current on the neutral wire?

Discussion in 'General Electronics Chat' started by lukus08, Mar 16, 2009.

  1. lukus08

    Thread Starter Active Member

    Mar 14, 2009
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    why am i getting around 980.000fA current on the neutral wire
     
    Last edited: Mar 16, 2009
  2. beenthere

    Retired Moderator

    Apr 20, 2004
    15,815
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    Is that actually 980 picoamps? Imagine the minute magnitude of voltage needed to push that current in copper wire.
     
  3. lukus08

    Thread Starter Active Member

    Mar 14, 2009
    34
    0
    its 10pa. why is the current through the neutral wire this value?
     
    Last edited: Mar 16, 2009
  4. wr8y

    Active Member

    Sep 16, 2008
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    What is 10pa? Is that PICOamps?
     
  5. lukus08

    Thread Starter Active Member

    Mar 14, 2009
    34
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    yes 10pa (picoamps)
     
  6. kubeek

    AAC Fanatic!

    Sep 20, 2005
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    804
    I bet this some output from simulation software. This result is just an error caused by imprecise calculations. I think you could never measure that small current in reality, especially on high-voltage three phase line.

    Hypotethicaly:
    If you imagine a piece of wire connected on one side to Earth (like in your case), anything insulated connected to the other side (chassis, etc.) will create a small capacitor in respect to Earth. My guess is that current induced in this LC tank by all the radio waves and static will be orders of magnitude higher than 10pA. So some current through the "disconnected" wire is possible, but highly irrelevant.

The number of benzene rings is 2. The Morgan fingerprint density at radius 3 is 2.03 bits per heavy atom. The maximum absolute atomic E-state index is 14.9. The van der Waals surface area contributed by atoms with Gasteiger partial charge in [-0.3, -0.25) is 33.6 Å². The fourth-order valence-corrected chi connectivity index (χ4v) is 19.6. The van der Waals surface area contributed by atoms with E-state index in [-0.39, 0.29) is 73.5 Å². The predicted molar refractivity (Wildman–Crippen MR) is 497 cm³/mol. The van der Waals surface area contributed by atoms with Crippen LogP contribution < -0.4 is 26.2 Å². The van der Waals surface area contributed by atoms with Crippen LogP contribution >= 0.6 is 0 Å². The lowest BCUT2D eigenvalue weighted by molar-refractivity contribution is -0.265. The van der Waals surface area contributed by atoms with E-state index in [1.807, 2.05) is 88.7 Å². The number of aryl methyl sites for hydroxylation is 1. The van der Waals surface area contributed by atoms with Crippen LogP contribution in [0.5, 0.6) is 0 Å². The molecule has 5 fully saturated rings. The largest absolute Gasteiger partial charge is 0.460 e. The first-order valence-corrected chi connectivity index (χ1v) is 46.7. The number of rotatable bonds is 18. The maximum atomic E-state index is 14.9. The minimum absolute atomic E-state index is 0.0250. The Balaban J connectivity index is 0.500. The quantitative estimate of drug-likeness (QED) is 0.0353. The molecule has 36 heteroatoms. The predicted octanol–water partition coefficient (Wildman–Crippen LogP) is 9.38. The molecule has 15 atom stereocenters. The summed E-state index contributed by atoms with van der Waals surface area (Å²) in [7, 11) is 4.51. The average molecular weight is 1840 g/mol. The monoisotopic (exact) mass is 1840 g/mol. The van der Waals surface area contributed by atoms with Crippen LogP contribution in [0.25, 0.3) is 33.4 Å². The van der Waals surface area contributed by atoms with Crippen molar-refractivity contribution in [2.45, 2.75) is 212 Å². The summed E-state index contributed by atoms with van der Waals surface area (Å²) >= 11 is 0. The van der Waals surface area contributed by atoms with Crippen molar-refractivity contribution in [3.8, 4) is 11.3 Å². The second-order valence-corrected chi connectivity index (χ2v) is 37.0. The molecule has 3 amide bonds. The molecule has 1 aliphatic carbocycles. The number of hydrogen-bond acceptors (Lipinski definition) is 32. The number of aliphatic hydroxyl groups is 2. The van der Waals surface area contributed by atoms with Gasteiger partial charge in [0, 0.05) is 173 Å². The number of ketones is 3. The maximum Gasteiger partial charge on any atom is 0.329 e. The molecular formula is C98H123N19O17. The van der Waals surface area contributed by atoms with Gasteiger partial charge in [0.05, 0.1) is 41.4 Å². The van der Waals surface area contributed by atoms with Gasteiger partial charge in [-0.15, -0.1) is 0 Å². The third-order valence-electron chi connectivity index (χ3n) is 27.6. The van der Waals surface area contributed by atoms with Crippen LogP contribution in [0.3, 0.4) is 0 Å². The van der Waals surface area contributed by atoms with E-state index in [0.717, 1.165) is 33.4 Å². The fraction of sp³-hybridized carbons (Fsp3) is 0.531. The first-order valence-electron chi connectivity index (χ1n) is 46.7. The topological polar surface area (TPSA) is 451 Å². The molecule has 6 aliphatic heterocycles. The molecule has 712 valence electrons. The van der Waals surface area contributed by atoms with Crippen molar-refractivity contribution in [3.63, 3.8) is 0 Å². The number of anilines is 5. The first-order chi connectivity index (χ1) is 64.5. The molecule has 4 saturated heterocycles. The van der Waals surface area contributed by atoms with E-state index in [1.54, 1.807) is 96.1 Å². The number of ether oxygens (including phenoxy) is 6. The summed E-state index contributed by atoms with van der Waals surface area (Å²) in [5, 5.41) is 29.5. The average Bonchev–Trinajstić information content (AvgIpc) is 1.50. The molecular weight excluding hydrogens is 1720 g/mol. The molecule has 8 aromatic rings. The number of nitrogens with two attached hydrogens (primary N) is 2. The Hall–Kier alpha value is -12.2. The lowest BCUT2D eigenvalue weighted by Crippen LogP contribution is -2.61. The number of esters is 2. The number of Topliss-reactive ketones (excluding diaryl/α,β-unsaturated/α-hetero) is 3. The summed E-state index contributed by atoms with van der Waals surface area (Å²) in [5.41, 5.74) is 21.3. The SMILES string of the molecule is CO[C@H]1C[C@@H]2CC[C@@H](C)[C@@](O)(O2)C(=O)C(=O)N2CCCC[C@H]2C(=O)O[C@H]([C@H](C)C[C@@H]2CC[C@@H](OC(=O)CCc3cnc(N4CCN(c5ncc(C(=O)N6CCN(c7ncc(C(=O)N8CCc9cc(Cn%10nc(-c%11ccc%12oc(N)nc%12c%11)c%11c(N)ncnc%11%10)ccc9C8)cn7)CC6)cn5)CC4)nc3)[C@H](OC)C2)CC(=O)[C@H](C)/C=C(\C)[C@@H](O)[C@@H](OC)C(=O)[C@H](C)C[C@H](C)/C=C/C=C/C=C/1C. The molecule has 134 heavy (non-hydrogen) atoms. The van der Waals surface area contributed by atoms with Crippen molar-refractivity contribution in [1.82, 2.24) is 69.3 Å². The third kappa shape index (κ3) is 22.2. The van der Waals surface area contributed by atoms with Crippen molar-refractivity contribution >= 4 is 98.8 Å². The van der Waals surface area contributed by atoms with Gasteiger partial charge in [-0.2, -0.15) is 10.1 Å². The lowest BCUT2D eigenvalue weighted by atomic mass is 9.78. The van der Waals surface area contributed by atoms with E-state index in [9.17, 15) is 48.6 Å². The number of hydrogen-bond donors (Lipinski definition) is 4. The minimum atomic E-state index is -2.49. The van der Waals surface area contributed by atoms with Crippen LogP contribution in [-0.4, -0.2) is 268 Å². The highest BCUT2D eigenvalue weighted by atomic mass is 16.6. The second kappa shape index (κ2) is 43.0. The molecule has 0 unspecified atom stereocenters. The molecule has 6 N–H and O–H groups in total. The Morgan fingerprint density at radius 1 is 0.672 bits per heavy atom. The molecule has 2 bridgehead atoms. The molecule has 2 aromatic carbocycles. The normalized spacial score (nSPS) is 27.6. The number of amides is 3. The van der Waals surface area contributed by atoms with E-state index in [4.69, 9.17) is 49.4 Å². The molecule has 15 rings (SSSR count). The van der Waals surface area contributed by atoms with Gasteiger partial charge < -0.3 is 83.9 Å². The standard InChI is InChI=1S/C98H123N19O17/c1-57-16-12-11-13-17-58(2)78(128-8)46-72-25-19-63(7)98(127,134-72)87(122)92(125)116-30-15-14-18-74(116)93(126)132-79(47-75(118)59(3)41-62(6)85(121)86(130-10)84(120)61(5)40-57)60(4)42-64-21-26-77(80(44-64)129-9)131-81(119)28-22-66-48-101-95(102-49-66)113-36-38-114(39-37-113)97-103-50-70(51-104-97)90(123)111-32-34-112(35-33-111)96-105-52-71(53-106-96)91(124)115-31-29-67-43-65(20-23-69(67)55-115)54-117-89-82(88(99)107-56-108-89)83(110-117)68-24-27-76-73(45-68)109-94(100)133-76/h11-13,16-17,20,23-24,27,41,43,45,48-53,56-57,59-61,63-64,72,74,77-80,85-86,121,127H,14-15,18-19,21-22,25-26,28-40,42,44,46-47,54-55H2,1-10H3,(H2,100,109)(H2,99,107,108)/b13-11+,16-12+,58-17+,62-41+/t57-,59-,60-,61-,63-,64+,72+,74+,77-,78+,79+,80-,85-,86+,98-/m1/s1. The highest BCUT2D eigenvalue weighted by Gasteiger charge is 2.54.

Anyway, because the wire you are talking about is neutral, this also can be casued by some very very very small imbalance in the load, which in reality will be also at least 1'000'000'000x higher.
     
    Last edited: Mar 16, 2009
  7. lmartinez

    Active Member

    Mar 8, 2009
    224
    6

    In a perfectly balanced three phase system, there would be no current flowing through the neutral conductor. The impedances in such three phase system are balanced when they are identical in magnitude and angle. Based on the 10 pico Amps readings (or calculated values) you mentioned, it can be said that such system is very close to be a balanced three phase system. On the other hand, if the impedances of a given three phase system are not balance, it is then when the sytem will be experiencing a current flow in the neutral conductor. Mathematically, this can be verified by using one of many methods such as vectors analysis. :)
     
  8. wr8y

    Active Member

    Sep 16, 2008
    232
    1
    Is this something that you are MEASURING or SIMULATING?

    In any real 3 phase power handling circuit, I would not care if there is 10 picoamps of current flowing - I'd expect more than that, in fact.

    Welcome to the real world! :)

    If you are SIMULATING it, well... find your simulated imbalance!
     
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